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THESE DUFFERS ARE BAD, BUT THEY'VE BEEN WORSE
Jack McCallum
September 28, 1987
The excited babble of voices on the 18th tee at Linden Hall golf course in Dawson, Pa., floated over to the 17th green. "Hey, come here, you've got to see this! This is unbelievable!" It was, too. Jack Pulford was crouched on one knee, his nose practically touching the grass. He looked like a zoologist sizing up a rare species of earthworm.
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September 28, 1987

These Duffers Are Bad, But They've Been Worse

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"Oh, there's no question we're better," says Pulford, who claims to have broken 100 twice in his quest for the 80s. "If we went back and played the TPC tomorrow, I guarantee there wouldn't be a 200 in the bunch."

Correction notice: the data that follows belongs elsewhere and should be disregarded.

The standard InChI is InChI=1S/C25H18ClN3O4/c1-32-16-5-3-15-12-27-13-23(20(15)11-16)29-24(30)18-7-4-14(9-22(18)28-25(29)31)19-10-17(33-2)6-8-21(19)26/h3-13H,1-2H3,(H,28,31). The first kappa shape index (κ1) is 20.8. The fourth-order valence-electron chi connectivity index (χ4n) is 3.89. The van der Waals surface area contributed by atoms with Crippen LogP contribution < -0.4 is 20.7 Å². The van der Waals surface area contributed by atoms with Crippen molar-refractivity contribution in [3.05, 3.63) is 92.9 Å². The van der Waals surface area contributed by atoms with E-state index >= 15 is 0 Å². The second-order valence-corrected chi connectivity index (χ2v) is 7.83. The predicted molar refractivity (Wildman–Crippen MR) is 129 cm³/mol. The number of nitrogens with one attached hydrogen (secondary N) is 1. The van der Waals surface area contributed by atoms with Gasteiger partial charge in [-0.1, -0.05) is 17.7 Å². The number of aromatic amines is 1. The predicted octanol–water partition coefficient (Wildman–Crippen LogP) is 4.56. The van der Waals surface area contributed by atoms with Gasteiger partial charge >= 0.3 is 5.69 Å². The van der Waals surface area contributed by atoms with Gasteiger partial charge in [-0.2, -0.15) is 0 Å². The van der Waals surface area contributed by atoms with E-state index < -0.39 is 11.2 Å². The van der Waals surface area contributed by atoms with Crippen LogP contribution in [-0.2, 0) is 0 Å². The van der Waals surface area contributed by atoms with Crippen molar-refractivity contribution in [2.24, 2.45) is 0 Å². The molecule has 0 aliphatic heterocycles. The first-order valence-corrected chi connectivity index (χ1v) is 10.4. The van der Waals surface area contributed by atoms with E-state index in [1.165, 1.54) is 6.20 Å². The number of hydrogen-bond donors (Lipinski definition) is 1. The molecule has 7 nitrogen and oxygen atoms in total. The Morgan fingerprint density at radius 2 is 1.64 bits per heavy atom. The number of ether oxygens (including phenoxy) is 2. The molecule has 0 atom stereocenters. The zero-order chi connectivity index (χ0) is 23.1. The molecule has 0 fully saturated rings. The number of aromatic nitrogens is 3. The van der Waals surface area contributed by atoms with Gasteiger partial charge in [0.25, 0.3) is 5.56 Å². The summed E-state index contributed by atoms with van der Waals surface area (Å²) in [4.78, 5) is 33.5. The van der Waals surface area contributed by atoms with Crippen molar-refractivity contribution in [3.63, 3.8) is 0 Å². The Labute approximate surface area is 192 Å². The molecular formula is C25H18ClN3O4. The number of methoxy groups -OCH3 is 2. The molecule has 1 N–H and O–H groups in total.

In all likelihood three of the WAGs are better, the exception being Ireland, who doesn't play as much as the others. But only a little better. They are still the delightful dukes of dufferdom, capable of making extraordinarily bad shots and disproving, with every club in their professional-looking bags, the axiom that practice makes perfect.

Here are their scores at Linden Hall, a moderately difficult public course: Mosser was low WAG with 116, followed by Pulford (126), Spagnolo (132) and Ireland (136). The tournament was played from the back tees, "just so Angelo could watch other people suffer," as Pulford put it.

A long-driving contest preceded the tourney and—lo and behold—Spagnolo and his then-intact Power-Pod finished fifth with a 209-yard effort. Had there been a prize for deepest drive, of course, Angelo would have been a mortal lock.

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